What the new employment status guidelines mean for self-employed workers
- 10 Aug 2022
- Eva Petrova
The government has published new guidance on employment status to help businesses and individuals better understand the current system. It’s helpful, but it only considers status for employment rights, not tax and crucially, it doesn’t actually change anything – we still have the same, impenetrable status rules and the government isn’t going to do anything about it.
After four long years, the government finally responded to its own consultation on Employment Status late last month. The consultation followed the Matthew Taylor Review on Employment Practices in the Modern Economy.
Taylor made a series of positive recommendations - including clarifying employment status rules - in his review, which the government at the time accepted and committed to implementing. Four years of silence followed, and now the government has decided not to address employment status, arguing that now is not the right time to bring forward changes to one of the most important issues facing self-employed workers and those that wish to hire them.
Instead, it has published the new guidance. It covers the main criteria which will be familiar to anyone who is concerned with IR35 – personal service, control and mutuality of obligation. It also highlights supplementary considerations including:
- The ability to make a financial loss or a profit
- The negotiation of fees
- The use of their own money to buy business assets and equipment
While the guidance is somewhat helpful, it doesn’t address the underlining problems surrounding the rules. We will still be confused about whether there is a mutuality of obligation or not, and most importantly – it will do nothing whatsoever to help supply chains which are struggling with IR35. In fact, it quite specifically states that the guidance should not be used to determine tax status.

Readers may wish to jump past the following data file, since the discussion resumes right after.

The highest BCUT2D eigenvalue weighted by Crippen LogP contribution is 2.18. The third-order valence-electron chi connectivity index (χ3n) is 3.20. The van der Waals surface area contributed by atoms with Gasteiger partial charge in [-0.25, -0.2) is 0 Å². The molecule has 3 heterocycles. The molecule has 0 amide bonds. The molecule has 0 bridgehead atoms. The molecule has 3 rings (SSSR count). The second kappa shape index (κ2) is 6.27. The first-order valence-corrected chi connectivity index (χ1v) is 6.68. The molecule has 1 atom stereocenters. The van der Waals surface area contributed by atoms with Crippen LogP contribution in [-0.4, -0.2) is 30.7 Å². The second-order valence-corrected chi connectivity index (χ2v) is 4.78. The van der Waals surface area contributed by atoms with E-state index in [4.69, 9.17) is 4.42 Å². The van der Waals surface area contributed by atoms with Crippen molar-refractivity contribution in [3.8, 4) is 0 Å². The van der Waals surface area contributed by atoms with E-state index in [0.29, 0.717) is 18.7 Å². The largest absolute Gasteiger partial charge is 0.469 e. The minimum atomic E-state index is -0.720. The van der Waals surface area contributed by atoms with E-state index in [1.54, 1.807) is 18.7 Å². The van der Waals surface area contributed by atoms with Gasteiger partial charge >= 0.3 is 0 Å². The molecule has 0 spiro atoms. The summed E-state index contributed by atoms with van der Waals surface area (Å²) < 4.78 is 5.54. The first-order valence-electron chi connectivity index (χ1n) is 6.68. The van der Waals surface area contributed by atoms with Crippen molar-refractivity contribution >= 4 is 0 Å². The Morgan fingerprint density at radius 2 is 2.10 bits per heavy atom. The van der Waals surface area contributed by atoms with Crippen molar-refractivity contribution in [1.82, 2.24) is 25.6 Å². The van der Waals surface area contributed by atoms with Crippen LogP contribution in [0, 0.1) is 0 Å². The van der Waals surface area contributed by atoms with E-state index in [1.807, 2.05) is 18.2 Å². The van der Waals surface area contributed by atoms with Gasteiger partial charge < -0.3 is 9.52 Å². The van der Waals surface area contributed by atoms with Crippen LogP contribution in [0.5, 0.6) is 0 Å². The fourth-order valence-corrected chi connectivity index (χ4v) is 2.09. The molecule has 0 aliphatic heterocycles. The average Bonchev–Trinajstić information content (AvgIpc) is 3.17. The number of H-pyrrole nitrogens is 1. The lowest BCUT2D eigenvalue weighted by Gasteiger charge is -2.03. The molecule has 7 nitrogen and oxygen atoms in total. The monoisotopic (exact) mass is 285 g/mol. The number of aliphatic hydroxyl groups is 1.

The issues with employment status rules
While some outside of self-employment may overlook employment status decisions, confusion around the rules has crippled the sector in recent years. Since the implementation of IR35 in the private sector, medium and large-sized hiring organisations have been put in charge of grappling with the opaque status rules. Those deliberations determine whether an engagement is inside or outside IR35.
The lack of clarity around employment status rules has resulted in risk-averse hirers incorrectly determining IR35 applies in thousands of cases. It has also resulted in four in five (80%) freelancers inside IR35 experiencing a dramatic fall in their quarterly earnings. Moreover, since the changes to IR35, a significant number have left self-employment altogether to avoid the new rules and employment status regulations.
How to solve the issue
A straightforward solution to this is erasing IR35 rules altogether. However, if the government is not yet prepared to make these changes, an alternative approach would be to introduce clearer criteria for determining status. This will ensure that confusing rules do not disadvantage contractors and that the test is more digestible and easier for hirers to apply.
The government is long overdue in solving employment status decisions. Self-employed workers can’t wait another four years and they need either Rishi Sunak or Liz Truss to commit to solving this issue as Prime Minister. If not, they will be harming one of the most innovative and dynamic parts of the UK economy - a sector that is essential to the growth of thousands of businesses across the country.
If you are interested in hearing more about the government’s response to the Taylor Review, then you should attend our upcoming webinar on Thursday. The webinar hosted by IPSE’s Director of Policy Andy Chamberlain as well as myself and our Senior Policy and Communications Advisor, Fred Hicks will cover what the new guidelines mean for self-employed workers.
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